Xarelto, Eliquis antidote approval stalled

Aug. 23, 2016 — San Diego, CA Patients taking the anticoagulants Xarelto or Eliquis will have to wait even longer for an antidote – the FDA just put the brakes on an approval of the first Factor Xa inhibitor reversal agent, Fierce Pharma reported.

San Francisco-based Portola Pharmaceuticals announced Aug. 17 that the Food and Drug Administration was requesting additional information about the company’s breakthrough therapy AndexXa, stalling the approval of the antidote.

In a press release issued last week, Portola said it had received a Complete Response Letter from the FDA following an April 2016 visit to the company’s manufacturing facility. Portola said the FDA asked for additional information related primarily to manufacturing, and requested additional data to justify the inclusion of the Factor Xa inhibitors Savaysa and Lovenox on the AndexXa label.


The FDA reportedly called for more time to review the recently submitted clinical amendments to Portola’s post-marketing commitments, as well.

Portola executives responded to the FDA’s request for more information, reportedly saying the agency’s lack of feedback during the April inspection led them to believe the FDA was satisfied with their response to a handful of observations.

“There seems to be a disconnect in our interpretation,” said Portola CEO Bill Lis in a conference call with analysts, as reported by Fierce Pharma.

John Curnutte, Portola’s executive VP of research and development, said the FDA may want certain questions that are typically answered during a drug’s post-approval period to be answered before approval.

“There are some things we thought we would be able to do on the other side of the river but which they want done on this side,” Curnette reportedly said.

If approved, AndexXa would be the first and only reversal agent indicated for Factor Xa inhibitors – a class of novel oral anticoagulants that first hit the market in the early 2010s. Oral anticoagulants are hailed for their effectiveness in preventing blood clots in certain patients without the need for diet changes and regular blood monitoring.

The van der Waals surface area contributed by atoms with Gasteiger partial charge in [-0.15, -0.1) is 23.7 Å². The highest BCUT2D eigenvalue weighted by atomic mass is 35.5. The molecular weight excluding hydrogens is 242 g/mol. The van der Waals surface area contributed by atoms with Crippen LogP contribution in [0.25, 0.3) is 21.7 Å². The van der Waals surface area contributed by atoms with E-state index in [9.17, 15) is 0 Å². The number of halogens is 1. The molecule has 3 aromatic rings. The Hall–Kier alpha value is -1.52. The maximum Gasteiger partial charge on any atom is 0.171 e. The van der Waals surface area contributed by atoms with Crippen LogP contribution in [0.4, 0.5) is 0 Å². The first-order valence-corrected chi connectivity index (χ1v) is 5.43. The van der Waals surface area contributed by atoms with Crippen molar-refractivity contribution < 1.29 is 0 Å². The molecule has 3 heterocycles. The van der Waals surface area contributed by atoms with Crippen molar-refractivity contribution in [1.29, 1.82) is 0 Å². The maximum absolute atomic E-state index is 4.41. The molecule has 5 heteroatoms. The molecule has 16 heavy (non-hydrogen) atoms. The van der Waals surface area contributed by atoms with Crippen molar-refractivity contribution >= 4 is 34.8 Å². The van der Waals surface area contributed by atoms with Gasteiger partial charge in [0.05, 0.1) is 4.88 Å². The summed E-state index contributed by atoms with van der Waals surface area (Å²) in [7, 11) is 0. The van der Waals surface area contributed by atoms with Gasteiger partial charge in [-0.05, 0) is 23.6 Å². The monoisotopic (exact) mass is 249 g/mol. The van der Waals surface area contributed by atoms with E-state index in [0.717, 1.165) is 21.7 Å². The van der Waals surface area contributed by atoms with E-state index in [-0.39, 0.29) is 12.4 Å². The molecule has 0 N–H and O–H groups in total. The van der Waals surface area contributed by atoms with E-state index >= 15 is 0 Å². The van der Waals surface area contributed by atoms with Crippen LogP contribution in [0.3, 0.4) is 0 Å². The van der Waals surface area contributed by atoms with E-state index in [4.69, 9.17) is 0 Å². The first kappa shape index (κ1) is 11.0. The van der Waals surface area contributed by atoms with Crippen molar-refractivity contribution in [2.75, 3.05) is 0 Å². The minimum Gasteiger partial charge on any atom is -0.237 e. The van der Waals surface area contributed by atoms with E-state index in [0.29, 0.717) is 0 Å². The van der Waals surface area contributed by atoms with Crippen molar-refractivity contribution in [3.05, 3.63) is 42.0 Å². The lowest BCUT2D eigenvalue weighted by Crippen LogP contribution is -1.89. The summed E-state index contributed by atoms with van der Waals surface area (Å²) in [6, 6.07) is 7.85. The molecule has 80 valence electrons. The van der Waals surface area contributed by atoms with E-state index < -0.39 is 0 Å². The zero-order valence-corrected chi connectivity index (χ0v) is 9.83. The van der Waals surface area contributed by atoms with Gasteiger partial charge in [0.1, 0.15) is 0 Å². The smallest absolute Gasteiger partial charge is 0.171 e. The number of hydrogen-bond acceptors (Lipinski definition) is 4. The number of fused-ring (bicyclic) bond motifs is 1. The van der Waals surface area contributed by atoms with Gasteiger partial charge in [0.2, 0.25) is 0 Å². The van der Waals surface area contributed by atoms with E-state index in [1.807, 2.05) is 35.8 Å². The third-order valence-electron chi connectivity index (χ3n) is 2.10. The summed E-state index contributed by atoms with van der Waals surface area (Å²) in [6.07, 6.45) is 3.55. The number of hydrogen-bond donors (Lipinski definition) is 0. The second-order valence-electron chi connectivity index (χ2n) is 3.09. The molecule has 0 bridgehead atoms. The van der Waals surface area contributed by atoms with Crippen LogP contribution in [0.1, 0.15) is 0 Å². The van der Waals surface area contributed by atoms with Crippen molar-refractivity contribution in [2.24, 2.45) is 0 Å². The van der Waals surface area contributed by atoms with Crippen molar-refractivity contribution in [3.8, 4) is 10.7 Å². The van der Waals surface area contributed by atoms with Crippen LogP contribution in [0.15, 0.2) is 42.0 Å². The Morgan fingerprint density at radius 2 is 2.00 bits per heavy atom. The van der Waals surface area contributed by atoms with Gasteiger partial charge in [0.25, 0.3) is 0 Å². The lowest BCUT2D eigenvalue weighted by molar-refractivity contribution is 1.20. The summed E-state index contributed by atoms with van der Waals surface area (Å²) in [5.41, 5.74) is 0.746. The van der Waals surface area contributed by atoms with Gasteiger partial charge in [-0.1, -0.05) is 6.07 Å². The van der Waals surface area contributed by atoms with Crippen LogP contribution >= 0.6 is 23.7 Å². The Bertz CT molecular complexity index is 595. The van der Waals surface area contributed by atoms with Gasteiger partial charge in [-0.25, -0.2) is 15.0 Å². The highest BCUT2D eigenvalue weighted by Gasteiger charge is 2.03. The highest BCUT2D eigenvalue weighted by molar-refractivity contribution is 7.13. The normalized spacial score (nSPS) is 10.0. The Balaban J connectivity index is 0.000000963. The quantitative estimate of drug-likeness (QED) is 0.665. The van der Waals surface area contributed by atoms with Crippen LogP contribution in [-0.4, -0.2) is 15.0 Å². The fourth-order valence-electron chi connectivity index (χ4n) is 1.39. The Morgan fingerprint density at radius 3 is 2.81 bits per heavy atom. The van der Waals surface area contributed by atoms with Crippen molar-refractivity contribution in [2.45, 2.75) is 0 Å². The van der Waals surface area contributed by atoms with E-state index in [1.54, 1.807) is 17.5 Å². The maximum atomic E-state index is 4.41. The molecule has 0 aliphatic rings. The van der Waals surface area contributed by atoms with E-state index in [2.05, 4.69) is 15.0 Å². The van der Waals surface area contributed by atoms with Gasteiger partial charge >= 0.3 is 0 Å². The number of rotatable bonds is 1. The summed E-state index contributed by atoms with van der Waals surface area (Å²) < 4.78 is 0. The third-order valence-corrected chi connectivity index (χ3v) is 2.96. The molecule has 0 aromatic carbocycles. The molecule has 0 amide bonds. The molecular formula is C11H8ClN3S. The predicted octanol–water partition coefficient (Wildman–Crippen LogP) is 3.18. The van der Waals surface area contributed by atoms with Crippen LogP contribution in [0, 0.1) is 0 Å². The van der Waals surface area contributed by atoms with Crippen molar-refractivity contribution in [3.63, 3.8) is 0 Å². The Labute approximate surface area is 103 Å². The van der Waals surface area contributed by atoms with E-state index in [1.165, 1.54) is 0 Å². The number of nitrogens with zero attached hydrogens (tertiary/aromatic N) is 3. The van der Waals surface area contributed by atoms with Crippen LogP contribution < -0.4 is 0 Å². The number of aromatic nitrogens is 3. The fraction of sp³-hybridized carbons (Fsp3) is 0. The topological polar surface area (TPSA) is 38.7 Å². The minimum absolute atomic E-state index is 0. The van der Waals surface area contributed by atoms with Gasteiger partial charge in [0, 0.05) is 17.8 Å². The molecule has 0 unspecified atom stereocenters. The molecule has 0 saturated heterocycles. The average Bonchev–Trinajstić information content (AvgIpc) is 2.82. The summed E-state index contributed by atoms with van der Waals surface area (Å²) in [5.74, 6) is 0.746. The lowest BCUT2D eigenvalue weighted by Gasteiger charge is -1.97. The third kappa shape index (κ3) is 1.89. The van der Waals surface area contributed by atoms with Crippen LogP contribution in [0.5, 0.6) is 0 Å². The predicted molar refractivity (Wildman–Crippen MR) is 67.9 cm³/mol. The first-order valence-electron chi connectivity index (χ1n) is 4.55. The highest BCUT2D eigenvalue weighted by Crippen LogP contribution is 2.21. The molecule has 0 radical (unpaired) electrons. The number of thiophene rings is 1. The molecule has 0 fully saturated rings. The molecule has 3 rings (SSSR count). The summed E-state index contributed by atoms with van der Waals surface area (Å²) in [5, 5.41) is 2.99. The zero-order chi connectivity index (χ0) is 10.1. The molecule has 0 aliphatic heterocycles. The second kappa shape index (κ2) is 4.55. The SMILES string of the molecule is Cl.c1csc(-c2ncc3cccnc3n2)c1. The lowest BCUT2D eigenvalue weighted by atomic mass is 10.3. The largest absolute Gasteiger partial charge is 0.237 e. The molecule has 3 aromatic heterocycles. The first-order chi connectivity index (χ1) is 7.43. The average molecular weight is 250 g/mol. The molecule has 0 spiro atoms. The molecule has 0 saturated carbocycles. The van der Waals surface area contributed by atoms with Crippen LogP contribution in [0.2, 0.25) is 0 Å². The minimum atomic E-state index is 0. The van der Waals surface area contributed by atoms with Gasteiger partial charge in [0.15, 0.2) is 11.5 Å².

Xarelto (rivaroxaban), manufactured by Johnson & Johnson’s pharmaceuticals division, Janssen, was the first Factor Xa inhibitor approved by the FDA. Xarelto hit the market in 2011 and was followed by Bristol-Myers Squibb’s Eloquis (apixaban) in 2012 and Daiichi Sankyo’s Savaysa (edoxaban) in 2015.

Novel oral anticoagulants like Xarelto and Eliquis carry the risk of serious, uncontrollable bleeding because they interrupt the body’s coagulation process. This is beneficial in preventing dangerous blood clots, but can put a patient’s life at risk when a blood clot is necessary – such as to stop a nose bleed.

Traditional anticoagulants, like warfarin, have known or approved antidotes to stop a dangerous bleeding episode from occurring. Factor Xa inhibitors like Xarelto and Eliquis do not. If a patient suffers from uncontrollable bleeding, patients and doctors must wait for the anticoagulant’s effects to wear off because there is no antidote to stop it.

Last year, the FDA approved Praxbind, an antidote for the direct thrombin inhibitor Pradaxa. Praxbind was the first FDA-approved reversal agent for a novel oral anticoagulant.

For patients taking the Factor Xa inhibitors Xarelto, Eliquis or Savaysa, an FDA-approved antidote cannot come soon enough. About 1% to 4% of patients taking these drugs experience major bleeding, and an additional 1% may require emergency surgery, according to the Portola news release. In 2015, more than 80,000 people treated with Factor Xa inhibitors were admitted to the hospital due to bleeding, said the release.

Portola reportedly said it would meet with the FDA as soon as possible in order to move forward with the approval process.

“Because AndexXa addresses an urgent unmet medical need, we and the FDA are committed to resolving the outstanding questions and determining appropriate next steps,” said CEO Bill Lis in the release. “Portola’s goal is to define the most expedient path to approval so we can meet the needs of these patients who have no alternative.”